Chart of the day: Facebook report

An unusual chart of the day, this one. What you are seeing is my friends – or at least the ones on Facebook. But anyone can make their own version of this chart.

Wolfram|Alpha, the "knowledge engine" which, amongst other things, powers Siri, Apple's voice control/digital assistant software, has introduced a new feature allowing users to analyse data taken from their Facebook accounts. The above image is my personal "friend network" showing, in the two large clusters in the centre, all my friends from my school and university days, and then dotted around the outside, various smaller groups from old jobs, social groups and family.

As well as revealing that some groups are alarmingly tightly-integrated with others – do that many people know my mum on Facebook?! – the charts also let you find out things about your friends in aggregate which you'd never know individually. Forget Tom, Dick and Harry; the most common first names amongst people I know are Tom, James and Alex (like attracts like?) with, apart from my family, Turner being the most common surname.

Some of the stats, though, aren't so reliable. While I was briefly shocked that over a fifth of my friends are married, I soon remembered that most of them set that status as a joke several years ago and never got round to changing it. I'm pretty sure I'm still down as single too (which I'm not – sorry, everybody). And I'm certain that James wasn't born in 1914, no matter what his profile says.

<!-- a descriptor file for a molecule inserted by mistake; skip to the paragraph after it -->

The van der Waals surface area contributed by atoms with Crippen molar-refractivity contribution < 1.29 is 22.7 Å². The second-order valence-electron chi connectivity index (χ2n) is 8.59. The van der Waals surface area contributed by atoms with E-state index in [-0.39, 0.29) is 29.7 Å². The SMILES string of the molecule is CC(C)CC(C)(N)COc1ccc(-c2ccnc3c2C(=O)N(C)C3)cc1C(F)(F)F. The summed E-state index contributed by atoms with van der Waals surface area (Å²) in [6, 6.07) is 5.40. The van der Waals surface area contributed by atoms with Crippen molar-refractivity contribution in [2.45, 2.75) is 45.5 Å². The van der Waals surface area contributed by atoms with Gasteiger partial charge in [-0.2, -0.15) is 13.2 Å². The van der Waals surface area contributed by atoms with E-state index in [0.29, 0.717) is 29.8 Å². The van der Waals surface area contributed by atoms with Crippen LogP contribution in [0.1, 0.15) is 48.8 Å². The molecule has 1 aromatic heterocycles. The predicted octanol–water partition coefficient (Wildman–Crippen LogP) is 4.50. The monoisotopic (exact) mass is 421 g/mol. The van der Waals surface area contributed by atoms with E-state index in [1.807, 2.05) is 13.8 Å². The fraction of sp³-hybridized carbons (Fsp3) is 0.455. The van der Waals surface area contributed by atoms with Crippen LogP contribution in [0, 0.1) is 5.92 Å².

Try it yourself, and see what you can find.

A second chart, showing frequency and types of posts to Facebook. Photograph: Wolfram|Alpha

Alex Hern is a technology reporter for the Guardian. He was formerly staff writer at the New Statesman. You should follow Alex on Twitter.

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The methods might be new, but the motives for government spying remain the same

The reason for spying on one’s own citizens remains the same: to make sure they are not saying or doing something that you would rather suppress; something that might not be line with your national plan.

For most of us images of spies and spying leap into our minds’ eye straight out of novels like The Thirty-Nine Steps and Tinker, Tailor, Soldier, Spy or from TV dramas ranging from The Avengers to Homeland.

Some of those are under discussion this weekend, as academics from across the world gather at the suitably dramatic Shard to debate the ins and outs of images of spying.

But meanwhile in the former Soviet Union and in states such as Angola, governments are ramping up their spying and lying techniques to great effect, using new tools that their counterparts from the 1970s and 80s wouldn’t have imagined would be available to them.

Shadowing skills are now more likely to be shadowing your email patterns and the contents of your computer, than hiding up across the street in the bushes. Although that’s not out of the question either.

The reason for spying on one’s own citizens remains pretty much the same as in 1960s, 70s or 80s: to make sure they are not saying or doing something that you would rather suppress; something that might not be line with your national plan.